09/09/2018
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Under the Microscope extra: Divine Embers

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Read our suggested rewrite of a reader's first 300 words and for the full critique, see the October issue of Writing Magazine.

 

Divine Embers - original

Baudry of Saint-Marcel leaned over the rampart to scan the landscape of crumbling houses spattered outside the village wall, wondering what his father might do for disobeying him. His father could find any excuse to beat him, but he wasn’t going to miss the abbot’s visit on All Saints Day.

He squinted and held up his forearm to shield his eyes from the orange late-afternoon sun. The pungent warmth rising from the dried grass below comforted him but disappeared as dusk settled in over the craggy mountains.

He gasped when he saw a horse laden with gold-embroidered heraldry struggle up the rut-filled road to the main gate. The flimsy drawbridge squeaked dryly and the massive wooden doors of the entrance gate screeched open on this special occasion. When the procession entered the fortification, Baudry’s eyes widened as the abbot straightened up in his saddle and hoisted the papal banner on high. Why did his mother want to see this man, he thought, and why did his father threaten anyone with a beating who tried?

Baudry pointed at the growing line of soldiers on horses adorned with coats of arms. “There he is! There’s the abbot.” He turned to Jaquet to see the reaction on his ruddy face.

“You sure it’s not the king?” said Jaquet.

They scurried down the ramp to join the villagers and Baudry stopped occasionally to wait on Jaquet, when forgetting to slow his pace. He was always amazed how Jaquet never let his bad leg keep him from working or playing. That was all there was to do in Saint-Marcel.

The village was well-fortified with the Count of Foix’s banners on the towers overlooking the countryside below, but many villagers had moved into the small hamlets that dotted the meadows, woodlands, and vineyards below the ramparts.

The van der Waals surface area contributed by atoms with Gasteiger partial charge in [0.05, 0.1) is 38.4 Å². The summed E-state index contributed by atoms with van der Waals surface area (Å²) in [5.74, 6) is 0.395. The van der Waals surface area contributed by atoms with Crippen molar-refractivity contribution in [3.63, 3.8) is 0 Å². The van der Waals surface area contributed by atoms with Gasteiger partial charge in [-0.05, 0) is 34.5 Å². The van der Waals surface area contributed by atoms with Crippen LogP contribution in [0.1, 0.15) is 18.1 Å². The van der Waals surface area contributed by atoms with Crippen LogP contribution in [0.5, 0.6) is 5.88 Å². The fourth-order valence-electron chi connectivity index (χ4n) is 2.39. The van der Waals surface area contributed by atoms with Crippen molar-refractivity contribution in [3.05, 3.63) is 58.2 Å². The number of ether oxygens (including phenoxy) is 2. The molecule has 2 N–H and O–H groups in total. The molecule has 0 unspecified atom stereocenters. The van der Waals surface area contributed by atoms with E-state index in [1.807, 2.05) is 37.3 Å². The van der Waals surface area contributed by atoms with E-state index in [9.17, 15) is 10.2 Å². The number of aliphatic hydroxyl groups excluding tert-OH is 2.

McCredited version

Baudry of Saint-Marcel leaned over the rampart to scan the landscape of stone houses scattered outside the village wall. He wondered how his father might react for disobeying him. His father could find any excuse to beat him, but Baudry and his friend Jaquet weren’t going to miss the abbot’s visit on All Saints Day. T

hey squinted and shielded their eyes with forearms against the late-afternoon orange sun. The sweet warmth rising from the hay below comforted Baudry but it faded as dusk settled over the mountains.

He gasped when he first saw the horse laden with gold-embroidered heraldry struggling up the rutted road, a snaking procession of soldiers in its wake. The drawbridge squeaked dryly and the massive wooden doors screeched open. 

Baudry’s eyes widened as the throng entered the fortification and as the abbot straightened up in his saddle to hoist the papal banner. Why did his mother so want to see this man, and why had his father threatened them both with a beating if they tried?

Baudry pointed at the growing line of soldiers on horses adorned with coats of arms. “Look! Look at all the colours!” He turned to Jaquet to see the reaction on his ruddy face.

“You sure it’s not the king?” said Jaquet.

‘I’m sure. Come on!”

They scurried down the ramp to join the villagers, Baudry stopping occasionally to wait for Jaquet. On any other day, he would have accounted for his friend’s twisted leg, but impatience gnawed at him on this special day.

• For the full critique, see the October issue of Writing Magazine.

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